Tribute to DIAMOND – RIP / Compassionate Care in our communities
by Lori Weise
Founder and Director, Downtown Dog Rescue
What would you do if you could not afford to take your sick dog to a vet? Many dog owners face this challenge and are forced to surrender their suffering pets to animal shelter where they die alone. Not every old dog was “dumped” by their owner, some had no alternative. Downtown Dog Rescue’s Operation Safety Net provides that alternative so that a dog owner can treat their dog, sometimes paying part of the cost, other times, DDR pays 100%, whatever it takes to make the dog comfortable. We also offer end of life, humane euthanasia which is something that not all dog owners understand that they need. Again, some bring their old dogs to the shelter because that’s what they saw their parents or neighbors or friends do with their dogs. For many of us, it’s not a culturally acceptable way to see a beloved pet spend their last hours of life, sitting in a cage, waiting to be euthanized at a shelter.
Carrie reached out to DDR when her pit bull Diamond was sick. Sam Simon Foundation generously removed the first tumor at no charge and Diamond appeared to be doing well but that didn’t last long. About a month later, she had trouble walking and even breathing. Because Carrie was so connected to her dog, she knew it was time or at least she thought it was time. She came to our Watts clinic and we talked, then she wrote to me several times until she decided that she couldn’t watch Diamond suffer anymore. An appointment was made to humanely euthanize her. Which also meant that she could hold her in her arms, not sign a paper, hand over the dog and walk away, as her dog of ten years would be pulled down a hallway at a shelter. Diamond passed peacefully on Wednesday July 25th at noon. Her suffering is now over. I asked Carrie to tell me what Diamond meant to her and this is what she wrote, “I rescued diamond when she was puppy off the streets three days after my first pit bull died in my arms. To me, she saved my life. I was so depressed about killer (my first pit) that I really didn’t want to live without him. Diamond gave me a reason to live and a way to cope with my grief, as well as a new place to channel my love.”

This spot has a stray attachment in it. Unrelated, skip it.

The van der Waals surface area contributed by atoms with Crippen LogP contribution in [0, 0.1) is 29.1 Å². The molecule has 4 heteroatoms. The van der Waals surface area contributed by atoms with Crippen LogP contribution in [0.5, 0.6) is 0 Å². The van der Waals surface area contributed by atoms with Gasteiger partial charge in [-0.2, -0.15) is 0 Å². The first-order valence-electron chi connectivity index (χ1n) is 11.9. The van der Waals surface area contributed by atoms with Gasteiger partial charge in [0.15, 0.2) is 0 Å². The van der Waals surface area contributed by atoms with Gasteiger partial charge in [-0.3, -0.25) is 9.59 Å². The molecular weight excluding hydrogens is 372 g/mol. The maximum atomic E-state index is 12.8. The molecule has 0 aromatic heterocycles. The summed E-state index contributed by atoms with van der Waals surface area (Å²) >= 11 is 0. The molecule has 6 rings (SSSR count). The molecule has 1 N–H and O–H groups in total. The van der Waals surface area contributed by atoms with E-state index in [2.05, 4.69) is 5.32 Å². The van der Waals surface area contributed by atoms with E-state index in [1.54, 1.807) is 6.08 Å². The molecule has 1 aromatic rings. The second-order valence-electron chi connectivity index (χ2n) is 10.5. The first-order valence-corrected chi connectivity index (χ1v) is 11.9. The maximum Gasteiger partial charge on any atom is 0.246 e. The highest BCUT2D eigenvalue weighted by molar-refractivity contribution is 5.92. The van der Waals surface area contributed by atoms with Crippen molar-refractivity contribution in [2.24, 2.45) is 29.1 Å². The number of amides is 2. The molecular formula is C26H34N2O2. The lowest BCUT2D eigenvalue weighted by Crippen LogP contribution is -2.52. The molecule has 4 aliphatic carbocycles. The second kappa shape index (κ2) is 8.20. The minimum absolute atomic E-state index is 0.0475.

Downtown Dog Rescue’ mission is to continue to offer compassionate care to as many dogs as possible who live in underserved communities. If you would like to sponsor a surgery or medical treatment, please donate on our website at www.downtowndogrescue.org